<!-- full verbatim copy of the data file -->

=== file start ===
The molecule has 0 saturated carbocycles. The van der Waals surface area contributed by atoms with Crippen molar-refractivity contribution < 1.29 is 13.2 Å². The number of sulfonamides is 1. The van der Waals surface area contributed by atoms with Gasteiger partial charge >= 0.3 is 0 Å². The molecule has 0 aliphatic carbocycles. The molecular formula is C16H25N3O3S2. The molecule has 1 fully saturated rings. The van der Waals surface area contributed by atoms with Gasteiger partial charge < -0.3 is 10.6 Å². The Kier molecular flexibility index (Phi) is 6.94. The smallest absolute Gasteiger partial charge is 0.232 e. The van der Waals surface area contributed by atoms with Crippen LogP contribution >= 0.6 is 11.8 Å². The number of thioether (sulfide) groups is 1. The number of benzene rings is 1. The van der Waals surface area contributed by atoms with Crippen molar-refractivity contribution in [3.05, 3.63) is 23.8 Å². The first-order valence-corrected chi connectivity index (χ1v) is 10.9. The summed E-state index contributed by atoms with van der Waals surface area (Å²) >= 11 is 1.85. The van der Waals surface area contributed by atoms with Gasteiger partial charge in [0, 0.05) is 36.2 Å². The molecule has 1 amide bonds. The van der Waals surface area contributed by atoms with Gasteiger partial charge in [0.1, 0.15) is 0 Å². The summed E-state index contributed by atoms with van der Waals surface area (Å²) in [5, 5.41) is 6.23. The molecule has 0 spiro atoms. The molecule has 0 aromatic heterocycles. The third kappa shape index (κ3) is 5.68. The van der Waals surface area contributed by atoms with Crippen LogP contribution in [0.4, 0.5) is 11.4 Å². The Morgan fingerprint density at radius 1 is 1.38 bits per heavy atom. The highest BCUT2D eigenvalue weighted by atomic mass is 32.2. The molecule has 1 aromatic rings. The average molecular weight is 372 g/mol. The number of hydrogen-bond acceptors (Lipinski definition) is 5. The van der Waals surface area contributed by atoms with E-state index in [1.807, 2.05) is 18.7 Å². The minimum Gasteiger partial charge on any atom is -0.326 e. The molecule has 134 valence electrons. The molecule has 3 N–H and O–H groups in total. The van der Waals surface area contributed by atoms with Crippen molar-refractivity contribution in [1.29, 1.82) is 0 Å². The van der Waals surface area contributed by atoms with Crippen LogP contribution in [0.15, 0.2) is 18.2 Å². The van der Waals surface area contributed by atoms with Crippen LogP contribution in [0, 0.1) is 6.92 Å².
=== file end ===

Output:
The molecule has 0 saturated carbocycles. The van der Waals surface area contributed by atoms with Crippen molar-refractivity contribution < 1.29 is 13.2 Å². The number of sulfonamides is 1. The van der Waals surface area contributed by atoms with Gasteiger partial charge >= 0.3 is 0 Å². The molecule has 0 aliphatic carbocycles. The molecular formula is C16H25N3O3S2. The molecule has 1 fully saturated rings. The van der Waals surface area contributed by atoms with Gasteiger partial charge < -0.3 is 10.6 Å². The Kier molecular flexibility index (Phi) is 6.94. The smallest absolute Gasteiger partial charge is 0.232 e. The van der Waals surface area contributed by atoms with Crippen LogP contribution >= 0.6 is 11.8 Å². The number of thioether (sulfide) groups is 1. The number of benzene rings is 1. The van der Waals surface area contributed by atoms with Crippen molar-refractivity contribution in [3.05, 3.63) is 23.8 Å². The first-order valence-corrected chi connectivity index (χ1v) is 10.9. The summed E-state index contributed by atoms with van der Waals surface area (Å²) >= 11 is 1.85. The van der Waals surface area contributed by atoms with Gasteiger partial charge in [0, 0.05) is 36.2 Å². The molecule has 1 amide bonds. The van der Waals surface area contributed by atoms with Gasteiger partial charge in [0.1, 0.15) is 0 Å². The summed E-state index contributed by atoms with van der Waals surface area (Å²) in [5, 5.41) is 6.23. The molecule has 0 spiro atoms. The molecule has 0 aromatic heterocycles. The third kappa shape index (κ3) is 5.68. The van der Waals surface area contributed by atoms with Crippen LogP contribution in [0.4, 0.5) is 11.4 Å². The Morgan fingerprint density at radius 1 is 1.38 bits per heavy atom. The highest BCUT2D eigenvalue weighted by atomic mass is 32.2. The molecule has 1 aromatic rings. The average molecular weight is 372 g/mol. The number of hydrogen-bond acceptors (Lipinski definition) is 5. The van der Waals surface area contributed by atoms with E-state index in [1.807, 2.05) is 18.7 Å². The minimum Gasteiger partial charge on any atom is -0.326 e. The molecule has 134 valence electrons. The molecule has 3 N–H and O–H groups in total. The van der Waals surface area contributed by atoms with Crippen molar-refractivity contribution in [1.29, 1.82) is 0 Å². The van der Waals surface area contributed by atoms with Crippen LogP contribution in [0.15, 0.2) is 18.2 Å². The van der Waals surface area contributed by atoms with Crippen LogP contribution in [0, 0.1) is 6.92 Å².